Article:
By Kurt Anthony Krug
(Reuters) - "Homeland" returns for its second season on Sunday with a clutch of Emmy awards, and stage and screen star Mandy Patinkin hopes the psychological TV thriller will keep on stirring dialogue about the fractured post-9/11 America and the world it portrays.
"I am invigorated by it beyond all words. I'm just thrilled to be a part of it. It is one of the great experiences of my professional life," the veteran of 40 years of acting said in a telephone interview.
Patinkin, who won a Tony in the 1980 Broadway production of "Evita" and an Emmy for TV hospital drama "Chicago Hope" in 1995 but may still be best-known for his Spanish swordsman role in the 1987 fairy-tale movie "The Princess Bride," said he was attracted to "Homeland" by the quality of the script.
"I just thought it was extraordinary writing. I could see the potential in this material to have an extraordinary dialogue in terms of a post-9/11 era discussing where we are as a nation and as a world populace in terms of why did that act occur? What was happening in the world before? And what's happened since in the past 10 - now 11 - years?" Patinkin said from his New York home.
"The company of the actors and the writing staff is of the highest caliber I have ever had the privilege to be involved with," Patinkin, 59, said.
"Homeland" won six Emmys at Sunday's awards ceremony, including the top prize for best drama series, and acting honors for leads Claire Danes and Damian Lewis.
Patinkin plays CIA operative Saul Berenson, the mentor of brilliant but bipolar counter-terrorist officer Carrie Mathison (Claire Danes).
Mathison is obsessed with the idea that war hero Nicholas Brody (Damian Lewis), a POW for nearly 10 years, has been turned by al Qaeda into a sleeper agent.
The series probes a post 9/11 world of suspicion and moral ambiguity and is one of the few U.S. movies or TV shows to tackle the global war on terror and find critical acclaim.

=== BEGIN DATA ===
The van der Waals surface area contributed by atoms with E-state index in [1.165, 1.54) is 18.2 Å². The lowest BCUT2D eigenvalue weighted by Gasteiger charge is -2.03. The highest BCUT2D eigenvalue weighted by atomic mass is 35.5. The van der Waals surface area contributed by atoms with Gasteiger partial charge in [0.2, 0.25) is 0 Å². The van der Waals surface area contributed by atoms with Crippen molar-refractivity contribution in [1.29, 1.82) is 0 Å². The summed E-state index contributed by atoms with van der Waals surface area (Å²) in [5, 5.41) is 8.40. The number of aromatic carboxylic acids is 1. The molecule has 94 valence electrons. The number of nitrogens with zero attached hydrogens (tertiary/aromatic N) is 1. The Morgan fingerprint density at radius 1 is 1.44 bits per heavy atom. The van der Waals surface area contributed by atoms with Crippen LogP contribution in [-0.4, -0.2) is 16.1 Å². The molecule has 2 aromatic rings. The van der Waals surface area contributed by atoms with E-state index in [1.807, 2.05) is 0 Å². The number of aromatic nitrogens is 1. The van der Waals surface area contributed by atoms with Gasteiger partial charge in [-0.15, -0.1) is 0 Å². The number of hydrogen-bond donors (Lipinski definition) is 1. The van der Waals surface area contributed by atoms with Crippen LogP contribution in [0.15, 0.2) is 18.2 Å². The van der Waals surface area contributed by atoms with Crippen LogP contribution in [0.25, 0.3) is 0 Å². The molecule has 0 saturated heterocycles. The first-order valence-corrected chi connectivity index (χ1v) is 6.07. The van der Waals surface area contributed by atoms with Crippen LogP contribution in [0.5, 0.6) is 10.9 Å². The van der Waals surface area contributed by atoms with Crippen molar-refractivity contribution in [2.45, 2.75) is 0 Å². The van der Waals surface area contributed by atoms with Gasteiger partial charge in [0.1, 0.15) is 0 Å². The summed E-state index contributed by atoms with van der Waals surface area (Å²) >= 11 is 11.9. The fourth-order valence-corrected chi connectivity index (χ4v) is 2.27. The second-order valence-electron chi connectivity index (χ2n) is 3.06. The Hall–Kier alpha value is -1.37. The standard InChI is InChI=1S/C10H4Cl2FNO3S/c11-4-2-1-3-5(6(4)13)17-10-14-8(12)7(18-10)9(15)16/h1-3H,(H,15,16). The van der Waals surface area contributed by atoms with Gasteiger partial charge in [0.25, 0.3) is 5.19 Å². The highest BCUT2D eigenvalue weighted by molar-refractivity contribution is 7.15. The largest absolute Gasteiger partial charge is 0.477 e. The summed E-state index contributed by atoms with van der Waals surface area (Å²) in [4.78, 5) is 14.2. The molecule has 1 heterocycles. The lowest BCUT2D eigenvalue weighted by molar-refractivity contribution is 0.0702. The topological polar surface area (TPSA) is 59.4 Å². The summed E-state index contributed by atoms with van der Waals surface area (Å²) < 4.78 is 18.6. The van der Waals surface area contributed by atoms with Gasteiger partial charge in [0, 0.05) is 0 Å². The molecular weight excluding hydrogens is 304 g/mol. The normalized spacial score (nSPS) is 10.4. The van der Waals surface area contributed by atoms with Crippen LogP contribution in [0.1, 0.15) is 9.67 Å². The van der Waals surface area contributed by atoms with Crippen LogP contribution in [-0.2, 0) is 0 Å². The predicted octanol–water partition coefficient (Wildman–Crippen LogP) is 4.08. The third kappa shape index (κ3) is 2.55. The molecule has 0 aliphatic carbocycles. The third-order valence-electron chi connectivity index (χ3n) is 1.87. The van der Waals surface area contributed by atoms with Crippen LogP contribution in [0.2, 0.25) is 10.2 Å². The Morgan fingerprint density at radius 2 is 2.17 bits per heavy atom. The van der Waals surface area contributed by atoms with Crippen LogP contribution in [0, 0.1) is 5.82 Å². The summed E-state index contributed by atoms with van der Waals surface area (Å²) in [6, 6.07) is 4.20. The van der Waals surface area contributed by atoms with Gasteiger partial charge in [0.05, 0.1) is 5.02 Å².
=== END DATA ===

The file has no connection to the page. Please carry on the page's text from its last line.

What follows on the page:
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The second season is just as topical. It starts with the fictional bombing by Israel of Iranian nuclear sites and the geo-political tensions that ensue, with Patinkin's character out from behind his CIA headquarters desk and back in the field.
Patinkin says "Homeland" is neither a left or right wing show and that it has succeeded because "it's a show that presents both perspectives honestly and equally, so that the audience members can sit back as their own historian in an entertaining fashion and think."
But it's not just about cliff-hanging plots and the dilemmas raised by the war on terror.
"The central aspect of the show for me is the word ‘family' - the family of the father/daughter relationship I have with Claire Danes. I'm her boss and her mentor and her father-figure," Patinkin said.
"It is also the relationship Brody has with his family. It's within the CIA and, most important, it's within the family of country. It's our country as family and the disconnection that goes on literally in our country today with the politics and the Congress and the people who aren't listening and talking to each other," he said.
Patinkin, who has been married for more than 30 years, says his favorite role "has been as a father to my children and a husband to my wife."
But "Princess Bride" is the one that the public knows best.
Patinkin says he's asked three or four times a week to recite his famous line from the movie: "Hello, my name is Inigo Montoya. You killed my father. Prepare to die."
"It seems to be one of my most well-known roles and certainly a role a lot of people are familiar with," Patinkin said. "I've had many wonderful experiences."
"Homeland" returns on cable channel Showtime on September 30 and a Blu-ray 25th anniversary edition of "Princess Bride" goes on sale on October 2, 2012.
(Editing by Jill Serjeant, Gary Hill)